The trial judge was obviously of the opinion that, in order to recover at all, Berkline was required to prove fraud. It is well established in this state that before one may recover on a fraud theory he must prove by clear and convincing evidence knowledge of falsity and an intention to deceive or defraud. See, e.g., Aponaug Manufacturing Co. v. Collins, 207 Miss. 460, 42 So. 2d 431 (1949); Gardner v. State, *703 235 Miss. 119, 130, 108 So. 2d 592, 594 (1959); Johnson v. Brewer, 427 So. 2d 118, 121 (Miss. 1983). To be sure our law does recognize the viability of a claim for fraudulent misrepresentation on the part of a bank in these circumstances, provided the plaintiff alleges and proves by clear and convincing evidence the elements of a fraud claim. See Bullard v. Citizens National Bank, 173 Miss. at 466, 160 So. at 282. As indicated above, however, a plaintiff may also recover on a negligent misrepresentation theory, again, provided he can prove his claim. Because the trial judge proceeded on a fraud theory only, the judgment for the Bank must be reversed and the case remanded for further proceedings.IV.
Upon remand the proceedings should resume at the point where they terminated at the first trial, except that the trial judge should look with favor upon any motion Berkline may offer to re-open to present evidence which has come to its attention since the first trial.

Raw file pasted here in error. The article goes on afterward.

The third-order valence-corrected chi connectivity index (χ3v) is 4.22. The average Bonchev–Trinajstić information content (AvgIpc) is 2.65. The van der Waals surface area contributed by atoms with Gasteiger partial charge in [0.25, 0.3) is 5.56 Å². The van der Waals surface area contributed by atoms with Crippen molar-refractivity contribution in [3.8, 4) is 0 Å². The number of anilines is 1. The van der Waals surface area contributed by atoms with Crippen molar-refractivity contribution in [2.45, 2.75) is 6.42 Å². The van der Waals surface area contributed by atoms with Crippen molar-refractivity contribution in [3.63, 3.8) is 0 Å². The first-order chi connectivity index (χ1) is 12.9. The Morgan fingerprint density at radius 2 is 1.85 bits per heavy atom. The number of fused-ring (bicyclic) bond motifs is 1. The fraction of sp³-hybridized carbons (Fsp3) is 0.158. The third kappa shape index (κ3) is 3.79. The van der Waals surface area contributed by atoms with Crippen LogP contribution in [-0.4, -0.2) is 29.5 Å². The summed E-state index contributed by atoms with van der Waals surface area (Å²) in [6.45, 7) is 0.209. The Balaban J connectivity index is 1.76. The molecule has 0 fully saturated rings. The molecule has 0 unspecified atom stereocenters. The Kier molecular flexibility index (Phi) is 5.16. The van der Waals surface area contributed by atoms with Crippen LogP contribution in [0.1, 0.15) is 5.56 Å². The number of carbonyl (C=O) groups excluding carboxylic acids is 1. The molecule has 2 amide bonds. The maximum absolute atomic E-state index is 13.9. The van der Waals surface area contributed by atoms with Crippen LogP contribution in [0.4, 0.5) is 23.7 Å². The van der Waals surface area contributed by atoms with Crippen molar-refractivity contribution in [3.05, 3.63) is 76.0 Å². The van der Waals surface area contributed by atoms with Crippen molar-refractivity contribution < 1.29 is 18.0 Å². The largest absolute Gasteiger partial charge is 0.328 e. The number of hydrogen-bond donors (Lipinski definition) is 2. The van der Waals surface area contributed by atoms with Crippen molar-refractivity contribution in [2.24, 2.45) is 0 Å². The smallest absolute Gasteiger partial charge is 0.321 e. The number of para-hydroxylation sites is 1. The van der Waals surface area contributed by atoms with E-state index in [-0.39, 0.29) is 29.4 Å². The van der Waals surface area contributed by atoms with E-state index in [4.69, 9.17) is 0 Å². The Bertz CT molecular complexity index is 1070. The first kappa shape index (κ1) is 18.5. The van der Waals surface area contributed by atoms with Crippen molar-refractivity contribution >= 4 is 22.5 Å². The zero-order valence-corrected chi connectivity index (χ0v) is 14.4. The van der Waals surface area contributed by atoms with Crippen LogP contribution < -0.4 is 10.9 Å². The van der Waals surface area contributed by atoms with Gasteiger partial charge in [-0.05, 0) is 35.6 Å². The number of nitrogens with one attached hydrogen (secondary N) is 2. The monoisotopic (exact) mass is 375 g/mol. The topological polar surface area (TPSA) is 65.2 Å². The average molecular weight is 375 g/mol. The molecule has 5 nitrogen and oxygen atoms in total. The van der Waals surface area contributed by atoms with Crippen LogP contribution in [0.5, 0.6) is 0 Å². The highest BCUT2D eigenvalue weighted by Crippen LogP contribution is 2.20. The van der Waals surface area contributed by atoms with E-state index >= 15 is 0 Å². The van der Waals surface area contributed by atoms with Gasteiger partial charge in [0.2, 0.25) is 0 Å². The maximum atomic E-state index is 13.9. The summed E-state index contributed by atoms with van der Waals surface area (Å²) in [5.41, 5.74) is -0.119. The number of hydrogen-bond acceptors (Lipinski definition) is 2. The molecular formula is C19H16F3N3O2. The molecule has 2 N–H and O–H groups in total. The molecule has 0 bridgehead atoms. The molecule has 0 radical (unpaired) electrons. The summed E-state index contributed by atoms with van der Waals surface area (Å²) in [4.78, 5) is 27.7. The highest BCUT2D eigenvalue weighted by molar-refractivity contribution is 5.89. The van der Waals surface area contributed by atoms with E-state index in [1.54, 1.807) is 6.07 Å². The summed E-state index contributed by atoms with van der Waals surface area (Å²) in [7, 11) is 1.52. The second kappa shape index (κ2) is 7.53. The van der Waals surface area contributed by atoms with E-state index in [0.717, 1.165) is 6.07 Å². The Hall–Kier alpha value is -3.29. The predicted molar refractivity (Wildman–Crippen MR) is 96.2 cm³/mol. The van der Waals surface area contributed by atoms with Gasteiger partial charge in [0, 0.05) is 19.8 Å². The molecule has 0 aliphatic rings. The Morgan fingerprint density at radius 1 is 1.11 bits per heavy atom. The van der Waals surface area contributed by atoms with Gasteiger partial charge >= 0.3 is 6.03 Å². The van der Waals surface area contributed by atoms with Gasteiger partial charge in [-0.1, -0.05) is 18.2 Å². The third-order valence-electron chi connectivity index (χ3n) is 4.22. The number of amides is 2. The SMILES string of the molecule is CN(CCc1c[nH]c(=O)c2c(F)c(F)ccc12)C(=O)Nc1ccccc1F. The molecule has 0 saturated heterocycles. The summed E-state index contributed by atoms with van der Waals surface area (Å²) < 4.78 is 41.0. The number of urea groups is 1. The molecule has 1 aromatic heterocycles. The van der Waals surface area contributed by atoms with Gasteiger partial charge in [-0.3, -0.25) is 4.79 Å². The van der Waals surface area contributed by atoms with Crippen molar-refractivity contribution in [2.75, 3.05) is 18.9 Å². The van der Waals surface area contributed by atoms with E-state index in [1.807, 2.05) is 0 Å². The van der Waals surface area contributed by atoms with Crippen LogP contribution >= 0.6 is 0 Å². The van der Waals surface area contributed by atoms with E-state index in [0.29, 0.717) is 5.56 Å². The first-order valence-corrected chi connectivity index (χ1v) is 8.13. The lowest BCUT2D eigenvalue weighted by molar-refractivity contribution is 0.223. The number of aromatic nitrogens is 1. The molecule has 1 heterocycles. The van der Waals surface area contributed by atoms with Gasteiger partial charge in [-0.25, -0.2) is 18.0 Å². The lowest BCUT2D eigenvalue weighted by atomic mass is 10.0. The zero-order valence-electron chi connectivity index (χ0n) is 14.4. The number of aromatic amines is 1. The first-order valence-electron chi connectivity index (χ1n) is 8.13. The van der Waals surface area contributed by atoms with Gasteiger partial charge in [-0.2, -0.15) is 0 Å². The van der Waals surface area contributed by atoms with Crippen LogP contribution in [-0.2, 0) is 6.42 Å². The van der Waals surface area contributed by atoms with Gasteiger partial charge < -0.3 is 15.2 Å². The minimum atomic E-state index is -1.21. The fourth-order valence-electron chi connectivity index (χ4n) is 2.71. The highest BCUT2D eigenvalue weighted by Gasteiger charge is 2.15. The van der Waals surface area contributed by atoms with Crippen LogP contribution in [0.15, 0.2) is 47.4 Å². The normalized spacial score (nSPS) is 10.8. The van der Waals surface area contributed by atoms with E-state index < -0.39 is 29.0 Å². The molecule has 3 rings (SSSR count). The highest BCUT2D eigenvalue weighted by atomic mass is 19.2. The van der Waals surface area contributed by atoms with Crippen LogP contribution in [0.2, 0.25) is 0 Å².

Today's decision does not preclude Bank of Mississippi from renewing its motion to dismiss once Berkline has finally rested on its case in chief. Assuming that Bank wished to assert its motion anew, the trial judge should test Berkline's proof under the rules of law articulated above. Nothing in this opinion should be taken to indicate so much as a whisper as to whether any such motion should be granted or denied.
Without prejudging or in any way attempting to anticipate the trial judge's ruling, if the Bank's motion should be denied, the Bank would then be free to go forward with its evidence and the trial would proceed to conclusion as in the ordinary course.
REVERSED AND REMANDED
PATTERSON, C.J., WALKER and ROY NOBLE LEE, P.JJ., and BOWLING, HAWKINS, DAN M. LEE and SULLIVAN, JJ., concur.
PRATHER, J., not participating.